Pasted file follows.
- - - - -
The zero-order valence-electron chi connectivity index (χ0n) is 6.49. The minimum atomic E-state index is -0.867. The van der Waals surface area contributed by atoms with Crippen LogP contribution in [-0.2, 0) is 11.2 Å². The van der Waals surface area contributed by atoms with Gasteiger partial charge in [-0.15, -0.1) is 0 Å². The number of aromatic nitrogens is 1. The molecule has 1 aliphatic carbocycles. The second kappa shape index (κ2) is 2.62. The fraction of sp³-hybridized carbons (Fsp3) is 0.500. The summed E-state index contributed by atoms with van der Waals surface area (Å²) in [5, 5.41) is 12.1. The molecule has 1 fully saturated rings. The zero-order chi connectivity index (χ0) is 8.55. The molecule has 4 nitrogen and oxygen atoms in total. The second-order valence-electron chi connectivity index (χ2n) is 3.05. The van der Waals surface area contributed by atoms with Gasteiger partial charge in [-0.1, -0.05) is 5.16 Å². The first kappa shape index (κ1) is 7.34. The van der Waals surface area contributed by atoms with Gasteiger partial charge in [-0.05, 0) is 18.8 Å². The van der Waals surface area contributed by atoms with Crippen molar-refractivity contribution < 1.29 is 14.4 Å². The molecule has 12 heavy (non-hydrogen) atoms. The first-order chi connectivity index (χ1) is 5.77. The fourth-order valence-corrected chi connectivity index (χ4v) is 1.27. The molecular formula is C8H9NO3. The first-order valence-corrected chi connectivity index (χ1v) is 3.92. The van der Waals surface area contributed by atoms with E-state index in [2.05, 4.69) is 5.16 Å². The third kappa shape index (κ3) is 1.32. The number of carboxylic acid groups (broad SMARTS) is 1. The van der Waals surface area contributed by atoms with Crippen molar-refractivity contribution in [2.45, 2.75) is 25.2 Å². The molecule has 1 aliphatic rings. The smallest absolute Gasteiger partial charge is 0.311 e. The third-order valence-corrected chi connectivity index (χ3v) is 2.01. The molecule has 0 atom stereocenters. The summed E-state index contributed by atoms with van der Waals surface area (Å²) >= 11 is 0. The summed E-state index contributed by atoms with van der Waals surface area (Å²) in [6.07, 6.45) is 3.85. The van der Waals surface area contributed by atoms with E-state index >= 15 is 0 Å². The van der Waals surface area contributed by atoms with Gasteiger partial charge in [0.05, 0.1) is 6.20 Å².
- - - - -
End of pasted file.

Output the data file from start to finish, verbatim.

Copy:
The zero-order valence-electron chi connectivity index (χ0n) is 6.49. The minimum atomic E-state index is -0.867. The van der Waals surface area contributed by atoms with Crippen LogP contribution in [-0.2, 0) is 11.2 Å². The van der Waals surface area contributed by atoms with Gasteiger partial charge in [-0.15, -0.1) is 0 Å². The number of aromatic nitrogens is 1. The molecule has 1 aliphatic carbocycles. The second kappa shape index (κ2) is 2.62. The fraction of sp³-hybridized carbons (Fsp3) is 0.500. The summed E-state index contributed by atoms with van der Waals surface area (Å²) in [5, 5.41) is 12.1. The molecule has 1 fully saturated rings. The zero-order chi connectivity index (χ0) is 8.55. The molecule has 4 nitrogen and oxygen atoms in total. The second-order valence-electron chi connectivity index (χ2n) is 3.05. The van der Waals surface area contributed by atoms with Gasteiger partial charge in [-0.1, -0.05) is 5.16 Å². The first kappa shape index (κ1) is 7.34. The van der Waals surface area contributed by atoms with Gasteiger partial charge in [-0.05, 0) is 18.8 Å². The van der Waals surface area contributed by atoms with Crippen molar-refractivity contribution < 1.29 is 14.4 Å². The molecule has 12 heavy (non-hydrogen) atoms. The first-order chi connectivity index (χ1) is 5.77. The fourth-order valence-corrected chi connectivity index (χ4v) is 1.27. The molecular formula is C8H9NO3. The first-order valence-corrected chi connectivity index (χ1v) is 3.92. The van der Waals surface area contributed by atoms with E-state index in [2.05, 4.69) is 5.16 Å². The third kappa shape index (κ3) is 1.32. The number of carboxylic acid groups (broad SMARTS) is 1. The van der Waals surface area contributed by atoms with Crippen molar-refractivity contribution in [2.45, 2.75) is 25.2 Å². The molecule has 1 aliphatic rings. The smallest absolute Gasteiger partial charge is 0.311 e. The third-order valence-corrected chi connectivity index (χ3v) is 2.01. The molecule has 0 atom stereocenters. The summed E-state index contributed by atoms with van der Waals surface area (Å²) >= 11 is 0. The summed E-state index contributed by atoms with van der Waals surface area (Å²) in [6.07, 6.45) is 3.85. The van der Waals surface area contributed by atoms with E-state index >= 15 is 0 Å². The van der Waals surface area contributed by atoms with Gasteiger partial charge in [0.05, 0.1) is 6.20 Å².